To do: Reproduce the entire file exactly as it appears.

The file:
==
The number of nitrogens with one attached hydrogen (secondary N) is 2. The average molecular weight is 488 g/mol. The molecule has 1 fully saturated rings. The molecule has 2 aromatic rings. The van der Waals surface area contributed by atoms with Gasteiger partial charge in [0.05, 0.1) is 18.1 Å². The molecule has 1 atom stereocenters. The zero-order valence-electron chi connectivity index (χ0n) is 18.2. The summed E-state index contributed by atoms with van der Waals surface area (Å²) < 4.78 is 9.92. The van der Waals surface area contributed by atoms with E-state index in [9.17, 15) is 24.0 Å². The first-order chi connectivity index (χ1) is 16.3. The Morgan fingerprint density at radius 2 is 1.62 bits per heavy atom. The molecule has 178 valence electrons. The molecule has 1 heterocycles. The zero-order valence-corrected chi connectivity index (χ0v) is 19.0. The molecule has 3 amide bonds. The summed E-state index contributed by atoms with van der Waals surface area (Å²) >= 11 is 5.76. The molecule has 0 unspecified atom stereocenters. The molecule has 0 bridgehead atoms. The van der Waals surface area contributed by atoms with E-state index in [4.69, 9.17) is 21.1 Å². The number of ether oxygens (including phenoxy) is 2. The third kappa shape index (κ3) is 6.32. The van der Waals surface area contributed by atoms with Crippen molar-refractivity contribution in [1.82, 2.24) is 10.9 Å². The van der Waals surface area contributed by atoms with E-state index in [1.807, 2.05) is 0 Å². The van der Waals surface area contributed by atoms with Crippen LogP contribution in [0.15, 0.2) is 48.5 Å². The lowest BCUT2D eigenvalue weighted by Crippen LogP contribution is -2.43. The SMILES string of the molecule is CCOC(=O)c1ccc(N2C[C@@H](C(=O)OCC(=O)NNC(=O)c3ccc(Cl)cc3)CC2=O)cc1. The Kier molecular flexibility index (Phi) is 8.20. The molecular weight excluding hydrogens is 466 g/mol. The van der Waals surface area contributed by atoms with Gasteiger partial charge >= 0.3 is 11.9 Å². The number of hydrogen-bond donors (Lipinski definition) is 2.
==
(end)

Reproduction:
The number of nitrogens with one attached hydrogen (secondary N) is 2. The average molecular weight is 488 g/mol. The molecule has 1 fully saturated rings. The molecule has 2 aromatic rings. The van der Waals surface area contributed by atoms with Gasteiger partial charge in [0.05, 0.1) is 18.1 Å². The molecule has 1 atom stereocenters. The zero-order valence-electron chi connectivity index (χ0n) is 18.2. The summed E-state index contributed by atoms with van der Waals surface area (Å²) < 4.78 is 9.92. The van der Waals surface area contributed by atoms with E-state index in [9.17, 15) is 24.0 Å². The first-order chi connectivity index (χ1) is 16.3. The Morgan fingerprint density at radius 2 is 1.62 bits per heavy atom. The molecule has 178 valence electrons. The molecule has 1 heterocycles. The zero-order valence-corrected chi connectivity index (χ0v) is 19.0. The molecule has 3 amide bonds. The summed E-state index contributed by atoms with van der Waals surface area (Å²) >= 11 is 5.76. The molecule has 0 unspecified atom stereocenters. The molecule has 0 bridgehead atoms. The van der Waals surface area contributed by atoms with E-state index in [4.69, 9.17) is 21.1 Å². The number of ether oxygens (including phenoxy) is 2. The third kappa shape index (κ3) is 6.32. The van der Waals surface area contributed by atoms with Crippen molar-refractivity contribution in [1.82, 2.24) is 10.9 Å². The van der Waals surface area contributed by atoms with E-state index in [1.807, 2.05) is 0 Å². The van der Waals surface area contributed by atoms with Crippen LogP contribution in [0.15, 0.2) is 48.5 Å². The lowest BCUT2D eigenvalue weighted by Crippen LogP contribution is -2.43. The SMILES string of the molecule is CCOC(=O)c1ccc(N2C[C@@H](C(=O)OCC(=O)NNC(=O)c3ccc(Cl)cc3)CC2=O)cc1. The Kier molecular flexibility index (Phi) is 8.20. The molecular weight excluding hydrogens is 466 g/mol. The van der Waals surface area contributed by atoms with Gasteiger partial charge >= 0.3 is 11.9 Å². The number of hydrogen-bond donors (Lipinski definition) is 2.